It is generally recommended that people get 7-9 hours of sleep per day but it is not clear that the benefits that accrue from sleep are lost if those hours are not in one block. Like many people, I often wake up very early morning before it is light outside and try to go back to sleep immediately, usually with some success unless something is on my mind that prevents me from falling asleep for some time. I used to think that this pattern of two blocks of sleep per night with a brief break was an aberration and that ‘normal’ sleep should consist of roughly eight hours of uninterrupted sleep.
But recently I have been intrigued by articles that summarize research that it is the one long sleep that is unusual and came about as a result of electric light becoming ubiquitous, and that before that nighttime sleep was in two parts separated by one to three hours of wakefulness in which people did whatever they wanted to needed to do. I wrote about this over seven years ago and now comes another article along these lines is by Karen Emslie that updates some of the information.
Modern, electrical illumination revolutionised the night and, in turn, sleep. Prior to Edison, says the Virginia Tech historian A Roger Ekirch, author of At Day’s Close: Night in Times Past (2005), sleep had been divided into two distinct segments, separated by a period of night-waking that lasted between one and several hours. The pattern was called segmented sleep.
Sleep patterns of the past might surprise us today. While we might think that our circadian rhythm should wake us only as the sun rises, many animals and insects do not sleep in one uninterrupted block but in chunks of several hours at a time or in two distinct segments. Ekirch believes that humans, left to sleep naturally, would not sleep in a consolidated block either.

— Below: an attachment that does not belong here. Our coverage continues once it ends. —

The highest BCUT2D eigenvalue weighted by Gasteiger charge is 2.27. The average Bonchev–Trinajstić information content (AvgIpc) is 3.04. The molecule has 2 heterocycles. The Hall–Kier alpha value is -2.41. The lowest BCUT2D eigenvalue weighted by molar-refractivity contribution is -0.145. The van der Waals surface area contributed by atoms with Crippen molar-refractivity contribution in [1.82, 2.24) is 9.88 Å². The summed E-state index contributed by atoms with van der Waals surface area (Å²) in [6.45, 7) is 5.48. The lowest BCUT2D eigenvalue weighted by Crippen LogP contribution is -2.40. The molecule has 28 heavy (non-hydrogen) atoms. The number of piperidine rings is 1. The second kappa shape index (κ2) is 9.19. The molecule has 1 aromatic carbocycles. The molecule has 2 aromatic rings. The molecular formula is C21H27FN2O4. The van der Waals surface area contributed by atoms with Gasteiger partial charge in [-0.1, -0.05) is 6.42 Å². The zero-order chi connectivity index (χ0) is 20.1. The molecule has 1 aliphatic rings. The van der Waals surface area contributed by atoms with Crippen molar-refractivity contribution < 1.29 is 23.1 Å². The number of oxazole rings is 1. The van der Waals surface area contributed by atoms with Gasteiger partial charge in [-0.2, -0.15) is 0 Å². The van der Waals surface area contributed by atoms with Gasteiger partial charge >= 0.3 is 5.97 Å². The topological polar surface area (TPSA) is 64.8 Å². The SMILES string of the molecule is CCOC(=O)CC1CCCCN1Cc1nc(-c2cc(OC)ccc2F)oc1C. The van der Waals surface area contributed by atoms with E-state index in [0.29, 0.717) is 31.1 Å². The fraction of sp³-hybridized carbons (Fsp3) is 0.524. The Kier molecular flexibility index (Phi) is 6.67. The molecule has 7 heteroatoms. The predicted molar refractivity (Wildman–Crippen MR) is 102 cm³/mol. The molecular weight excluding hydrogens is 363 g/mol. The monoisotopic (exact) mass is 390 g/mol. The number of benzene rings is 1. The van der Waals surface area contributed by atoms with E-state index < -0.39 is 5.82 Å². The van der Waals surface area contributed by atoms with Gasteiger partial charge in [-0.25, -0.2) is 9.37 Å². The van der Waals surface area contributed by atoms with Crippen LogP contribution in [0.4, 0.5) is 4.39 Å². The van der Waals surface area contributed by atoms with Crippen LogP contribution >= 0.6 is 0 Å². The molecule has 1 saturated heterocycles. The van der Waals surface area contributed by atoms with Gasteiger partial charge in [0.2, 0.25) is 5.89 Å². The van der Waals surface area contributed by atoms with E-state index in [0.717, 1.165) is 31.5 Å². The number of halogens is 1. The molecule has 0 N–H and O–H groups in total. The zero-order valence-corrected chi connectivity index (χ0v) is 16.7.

Before electric lighting, night was associated with crime and fear – people stayed inside and went early to bed. The time of their first sleep varied with season and social class, but usually commenced a couple of hours after dusk and lasted for three or four hours until, in the middle of the night, people naturally woke up. Prior to electric lighting, wealthier households often had other forms of artificial light – for instance, gas lamps – and in turn went to bed later. Interestingly, Ekirch found less reference to segmented sleep in personal papers from such households.
When people wake up around 3:00 or 4:00am, they often try to force themselves back to sleep and get stressed when they cannot, which hinders sleep even further. Emslie suggest that we should embrace that early morning wakefulness to do various things before going back to sleep. The catch is that our work days often require us to get out of bed at around 6:00am or so and that prevents us from finding time for a couple of hours of activity before the second sleep block. Of course, we could go to bed earlier like people used to do, say around 8:00pm, and then when we wake up after four hours of sleep, we can do stuff for about two hours and then get another four hours of sleep before waking. In other words, we shift what we would normally do in the late evening to the middle of the night.
But so much of modern life is centered around the late evening hours that this two-sleep routine may not be feasible except for the few who can sleep until later in the morning. Now that I am retired and can sleep as late as I want, I am tempted to try this out because it will still allow me to keep to my current bed time of around 11:00pm.
Via Seamus Bellamy, I came across this fascinating video by former NASA astronaut Mike Massimino about sleeping in space. He says that the astronauts are encouraged to work on an Earth schedule of 24 hour ‘days’ even though a ‘day’ in orbit only lasts 90 minutes. This regimen includes encouraging them to sleep for eight hours. I wonder if the astronauts might be better off being advised to sleep in two blocks of four hours with activity in between.